- The Washington Times - Monday, September 11, 2017

Pope Francis is questioning whether someone with President Trump’s views on immigration should really be considered “pro-life,” reigniting a feud between the major world leaders that famously boiled over during the presidential race.

“I have heard the president of the United States speak,” Francis said aboard the papal plane on Monday, reported the National Catholic Reporter. “He presents himself as a pro-life man. If he is a good pro-lifer, he should understand that the family is the cradle of life and you must defend its unity.”

The pontiff was responding to a question from a Mexican reporter about Mr. Trump’s decision to end the Deferred Action for Childhood Arrivals program, known as DACA, which granted a two-year stay of deportation to illegal immigrants who were brought to the country as children.

Francis levied a similar charge against Mr. Trump during the presidential race, when he said someone “who thinks only about building walls” and not “building bridges is not a Christian.” Mr. Trump, who called those comments “disgraceful” at the time, has yet to respond to the pope’s latest barb.

By questioning Mr. Trump’s pro-life bona fides, Francis echoed a popular progressive talking point — that abortion opponents are not living up to the “pro-life” mantra when they reject progressive views on issues ranging from welfare to immigration and the environment.

Indeed, Sen. Elizabeth Warren, Massachusetts Democrat, made this argument on the Senate floor in June during debate over Obamacare repeal, calling the pro-life label the “biggest political play of all.”

“Calling something ‘pro-life’ won’t keep women from dying in back-alley abortions,” Ms. Warren said at the time. “It won’t help women pay for the cancer screenings that could save their lives. It won’t help them take care of their families, have safe sex or afford their medical bills. The pro-life label is the Republicans playing politics with women’s lives.”

Jay Richards, research professor at The Catholic University of America, said the line of argumentation is a “common progressive ploy to try to claim that Republicans aren’t really ‘pro-life’ because they disagree with progressives on other issues.”

“I simply reject the progressive argument that Republicans who are pro-life and also pro-economic freedom are somehow contradictory,” said Mr. Richards, who is executive editor of “The Stream.” “The reason I support the economic views I do — the value of private property, the value of limited government, the value of economic freedom — is because I think demonstrably where those things are present, more human beings flourish and more people emerge from poverty. And I think the empirical facts bear that out.”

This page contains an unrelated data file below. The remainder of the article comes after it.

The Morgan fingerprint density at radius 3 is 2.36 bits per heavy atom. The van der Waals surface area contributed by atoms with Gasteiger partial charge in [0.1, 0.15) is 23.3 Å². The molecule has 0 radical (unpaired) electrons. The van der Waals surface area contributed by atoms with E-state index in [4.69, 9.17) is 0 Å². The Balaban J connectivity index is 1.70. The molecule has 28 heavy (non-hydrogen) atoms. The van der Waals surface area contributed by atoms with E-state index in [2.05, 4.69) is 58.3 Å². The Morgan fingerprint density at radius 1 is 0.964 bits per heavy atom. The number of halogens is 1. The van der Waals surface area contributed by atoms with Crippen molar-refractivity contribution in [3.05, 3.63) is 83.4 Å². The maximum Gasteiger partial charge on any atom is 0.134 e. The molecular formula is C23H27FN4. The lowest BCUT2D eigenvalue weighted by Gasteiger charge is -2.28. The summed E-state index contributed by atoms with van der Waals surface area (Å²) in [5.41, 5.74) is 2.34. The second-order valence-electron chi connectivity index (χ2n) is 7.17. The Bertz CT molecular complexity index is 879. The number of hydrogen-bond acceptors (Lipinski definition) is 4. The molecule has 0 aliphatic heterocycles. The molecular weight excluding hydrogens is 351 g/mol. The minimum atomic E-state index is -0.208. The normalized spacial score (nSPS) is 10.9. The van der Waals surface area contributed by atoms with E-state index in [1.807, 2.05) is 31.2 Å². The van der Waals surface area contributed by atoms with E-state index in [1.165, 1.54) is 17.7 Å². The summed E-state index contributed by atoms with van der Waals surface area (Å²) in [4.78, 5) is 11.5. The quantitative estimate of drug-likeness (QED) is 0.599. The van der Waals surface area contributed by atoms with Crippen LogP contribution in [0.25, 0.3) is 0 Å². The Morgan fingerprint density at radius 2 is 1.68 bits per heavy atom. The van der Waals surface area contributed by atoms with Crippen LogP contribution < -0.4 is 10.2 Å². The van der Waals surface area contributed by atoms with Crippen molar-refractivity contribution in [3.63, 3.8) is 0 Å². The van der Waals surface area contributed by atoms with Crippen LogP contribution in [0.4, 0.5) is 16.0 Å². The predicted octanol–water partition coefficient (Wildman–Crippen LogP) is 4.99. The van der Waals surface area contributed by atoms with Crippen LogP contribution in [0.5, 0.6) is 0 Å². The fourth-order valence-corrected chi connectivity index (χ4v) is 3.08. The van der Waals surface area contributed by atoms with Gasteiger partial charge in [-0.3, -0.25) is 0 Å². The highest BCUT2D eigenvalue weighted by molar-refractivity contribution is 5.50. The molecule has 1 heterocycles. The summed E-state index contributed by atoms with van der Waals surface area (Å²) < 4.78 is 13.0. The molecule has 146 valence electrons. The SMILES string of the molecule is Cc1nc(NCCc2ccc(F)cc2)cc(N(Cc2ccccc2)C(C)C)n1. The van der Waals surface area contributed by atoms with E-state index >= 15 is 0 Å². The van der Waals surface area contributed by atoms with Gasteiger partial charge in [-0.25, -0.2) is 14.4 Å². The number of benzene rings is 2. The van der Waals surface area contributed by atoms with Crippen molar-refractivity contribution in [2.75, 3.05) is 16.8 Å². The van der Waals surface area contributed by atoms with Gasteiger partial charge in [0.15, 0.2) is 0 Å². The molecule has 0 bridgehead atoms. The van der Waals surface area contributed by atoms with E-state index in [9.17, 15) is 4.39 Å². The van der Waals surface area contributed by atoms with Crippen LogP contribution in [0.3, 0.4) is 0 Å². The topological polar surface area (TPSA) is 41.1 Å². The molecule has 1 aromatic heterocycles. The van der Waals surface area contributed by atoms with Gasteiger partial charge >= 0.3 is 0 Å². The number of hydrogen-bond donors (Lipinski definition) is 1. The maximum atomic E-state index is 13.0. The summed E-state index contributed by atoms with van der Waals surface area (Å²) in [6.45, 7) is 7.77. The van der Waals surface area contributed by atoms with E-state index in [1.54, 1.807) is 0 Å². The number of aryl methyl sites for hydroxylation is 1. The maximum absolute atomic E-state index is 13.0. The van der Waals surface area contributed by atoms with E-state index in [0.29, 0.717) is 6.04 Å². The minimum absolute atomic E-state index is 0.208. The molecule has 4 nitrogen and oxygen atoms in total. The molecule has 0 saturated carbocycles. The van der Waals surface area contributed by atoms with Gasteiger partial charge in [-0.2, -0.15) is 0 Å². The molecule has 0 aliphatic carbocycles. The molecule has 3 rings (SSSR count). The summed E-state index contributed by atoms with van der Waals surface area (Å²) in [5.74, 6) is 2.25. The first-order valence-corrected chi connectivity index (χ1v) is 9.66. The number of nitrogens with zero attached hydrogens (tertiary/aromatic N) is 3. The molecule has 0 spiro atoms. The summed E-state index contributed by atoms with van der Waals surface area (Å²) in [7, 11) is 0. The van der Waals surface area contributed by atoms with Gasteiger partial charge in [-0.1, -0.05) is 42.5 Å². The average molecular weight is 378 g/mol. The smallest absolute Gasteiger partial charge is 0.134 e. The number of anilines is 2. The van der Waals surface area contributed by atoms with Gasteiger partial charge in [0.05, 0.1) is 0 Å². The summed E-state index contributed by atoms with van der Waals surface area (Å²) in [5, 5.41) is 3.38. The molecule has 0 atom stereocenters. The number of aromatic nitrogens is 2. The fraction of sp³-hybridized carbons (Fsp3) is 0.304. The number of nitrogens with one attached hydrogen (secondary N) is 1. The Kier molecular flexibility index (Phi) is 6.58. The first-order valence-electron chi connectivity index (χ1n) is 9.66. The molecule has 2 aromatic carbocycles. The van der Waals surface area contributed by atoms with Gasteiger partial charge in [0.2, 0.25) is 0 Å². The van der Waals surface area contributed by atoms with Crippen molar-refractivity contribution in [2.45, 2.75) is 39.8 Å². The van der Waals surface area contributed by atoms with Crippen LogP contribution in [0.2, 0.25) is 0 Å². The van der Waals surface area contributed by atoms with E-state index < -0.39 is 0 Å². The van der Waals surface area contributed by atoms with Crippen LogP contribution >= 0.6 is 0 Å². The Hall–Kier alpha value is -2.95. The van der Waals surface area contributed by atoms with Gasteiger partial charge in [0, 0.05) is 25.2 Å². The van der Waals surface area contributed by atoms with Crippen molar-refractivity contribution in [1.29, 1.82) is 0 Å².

But Patrick Carolan, executive director of the Franciscan Action Network, said Francis was right to question Mr. Trump’s commitment to the pro-life cause. He said opposing abortion does not automatically make someone “pro-life.”

“You can believe what you want to believe, but you’re not pro-life if you’re in favor of nuclear weapons,” Mr. Carolan said. “You’re not pro-life if you’re in favor of the death penalty. You’re not pro-life if you’re not welcoming of the stranger.”

In the interview aboard the papal plane, Pope Francis also said political leaders have a “moral responsibility” to cut carbon emissions in order to prevent climate change.

“If someone is a bit doubtful … ask the scientists,” the pope said in response to a question about catastrophic weather events. “They are very clear. They are not opinions on the fly. They are very clear. Then decide, and history will judge the decisions.”

Asked why political leaders have not done more to curb carbon emissions, Pope Francis paraphrased a passage from the Old Testament.

“A stubborn [animal] that does not see,” the pope said, reported NCR. “The human is stupid, the Bible says. When it does not want to see it does not see. It sees only a part.”

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